The Candlelighters Childhood Cancer Foundation of Nevada has a new tool to help children dealing with cancer: the Engelstad Family Foundation Play Therapy Room.
Thanks to a $162,000 grant awarded to the nonprofit from the foundation in 2013, several programs through Candlelighters were funded, including the refurbishing of the play therapy room at the group’s headquarters, 8990 Spanish Ridge Ave., Suite 100.
Play therapy is used mostly with children ages 3 to 11. The therapy room is filled with various items that spur the imagination: costumes, puppets, an art table and a pretend kitchen. Toys are developmentally appropriate.
“These are not your everyday G.I. Joe toys or your Batman and Robin or Disney princess,” said Melissa Cipriano, Candlelighters executive director. “This way, they can use their creativity with or without guided direction. There are no preconceived notions.”
She said about 30 percent of families helped through Candlelighters use the therapy program, whether for the diagnosed child or their siblings and parents. Sessions typically last about an hour, based on the child’s age and how he’s dealing with medications and/or treatments.
“I’ve seen, where a child has passed away, (siblings) make the doll house a hospital, and they save their brother or sister. … Part of healing is being in charge,” said Sarah Haggerty, a marriage and family therapist intern who works with Candlelighters.
According to the National Institute of Mental Health, it is normal for patients diagnosed with cancer and their loved ones to suffer from depression, anxiety, extreme stress or sadness. If not addressed, depression may affect the course of treatment.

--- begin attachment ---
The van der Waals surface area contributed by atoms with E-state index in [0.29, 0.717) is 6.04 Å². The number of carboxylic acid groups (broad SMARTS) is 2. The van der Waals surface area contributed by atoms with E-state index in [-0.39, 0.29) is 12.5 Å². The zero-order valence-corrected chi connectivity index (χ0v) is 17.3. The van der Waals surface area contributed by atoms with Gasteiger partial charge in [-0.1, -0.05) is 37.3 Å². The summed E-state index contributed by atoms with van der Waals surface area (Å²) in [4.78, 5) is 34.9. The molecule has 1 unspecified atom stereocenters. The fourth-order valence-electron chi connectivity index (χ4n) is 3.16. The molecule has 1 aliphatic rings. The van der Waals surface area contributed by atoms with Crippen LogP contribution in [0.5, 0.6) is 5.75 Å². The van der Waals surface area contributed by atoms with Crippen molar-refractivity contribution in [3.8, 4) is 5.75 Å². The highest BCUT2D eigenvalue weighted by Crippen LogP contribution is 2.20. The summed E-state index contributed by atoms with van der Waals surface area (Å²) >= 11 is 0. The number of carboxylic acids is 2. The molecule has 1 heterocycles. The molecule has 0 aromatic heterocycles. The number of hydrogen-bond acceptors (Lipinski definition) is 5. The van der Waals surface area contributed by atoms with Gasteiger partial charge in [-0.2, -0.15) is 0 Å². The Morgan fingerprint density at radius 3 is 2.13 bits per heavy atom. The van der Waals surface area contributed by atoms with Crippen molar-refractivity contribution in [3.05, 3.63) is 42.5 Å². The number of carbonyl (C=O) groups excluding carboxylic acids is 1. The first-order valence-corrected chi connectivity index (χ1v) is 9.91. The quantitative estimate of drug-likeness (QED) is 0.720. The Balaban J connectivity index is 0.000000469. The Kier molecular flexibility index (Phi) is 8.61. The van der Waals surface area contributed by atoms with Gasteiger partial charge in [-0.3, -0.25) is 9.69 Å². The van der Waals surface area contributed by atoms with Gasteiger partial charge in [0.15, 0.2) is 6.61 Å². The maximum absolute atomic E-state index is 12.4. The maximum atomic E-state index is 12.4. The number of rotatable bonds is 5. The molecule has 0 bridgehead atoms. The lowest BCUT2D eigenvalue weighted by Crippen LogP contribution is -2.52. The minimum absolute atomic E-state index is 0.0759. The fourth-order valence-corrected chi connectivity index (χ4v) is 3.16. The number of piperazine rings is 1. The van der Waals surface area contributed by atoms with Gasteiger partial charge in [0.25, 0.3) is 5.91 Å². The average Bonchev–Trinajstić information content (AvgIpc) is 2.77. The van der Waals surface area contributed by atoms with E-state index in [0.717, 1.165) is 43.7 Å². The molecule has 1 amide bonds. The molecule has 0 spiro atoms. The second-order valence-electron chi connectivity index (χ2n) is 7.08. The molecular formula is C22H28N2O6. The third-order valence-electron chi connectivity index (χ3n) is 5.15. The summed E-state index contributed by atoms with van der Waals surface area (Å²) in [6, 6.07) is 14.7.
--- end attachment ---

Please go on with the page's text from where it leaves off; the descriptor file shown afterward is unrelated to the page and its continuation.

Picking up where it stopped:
Some insurances put a cap on how many counseling sessions are covered, but Candlelighters offers sessions to its clients on an unlimited, as-needed basis.
Before the room was a dedicated play therapy space, children met with the therapist in a sterile office setting. The new play room was refurbished at a cost of about $12,000. Before that, it was furnished with a toy chest and used as a waiting room when parents needed to discuss matters with staff members.
Jackie Trueblood and her husband, Justin, learned that their son, Austin, 7, had leukemia when he was 22 months old. On their initial visit to Sunrise Hospital & Medical Center, representatives from Candlelighters approached them and educated them on what the organization offers, including assistance for quality-of-life issues, disease-specific education, patient advocacy, emergency assistance, travel for treatment, family counseling and survivor scholarships.
“At the time, they were doing Fast Food Friday, so they said, ‘You’re welcome to the food. What would you like?’,” Jackie said. “We were kind of shocked. … Then they came around with a toy for Austin. It was our first time at the hospital, and it was all very overwhelming.”
After that, the family was invited to various events hosted by Candlelighters: a Halloween party and a camp for kids with cancer. What did it mean to have support like that?
“It was huge,” Jackie said. “ … It was nice to know somebody was there.”
For more information about Candlelighters, visit candlelightersnv.org or call 702-737-1919.
Contact Summerlin Area View reporter Jan Hogan at firstname.lastname@example.org or 702-387-2949.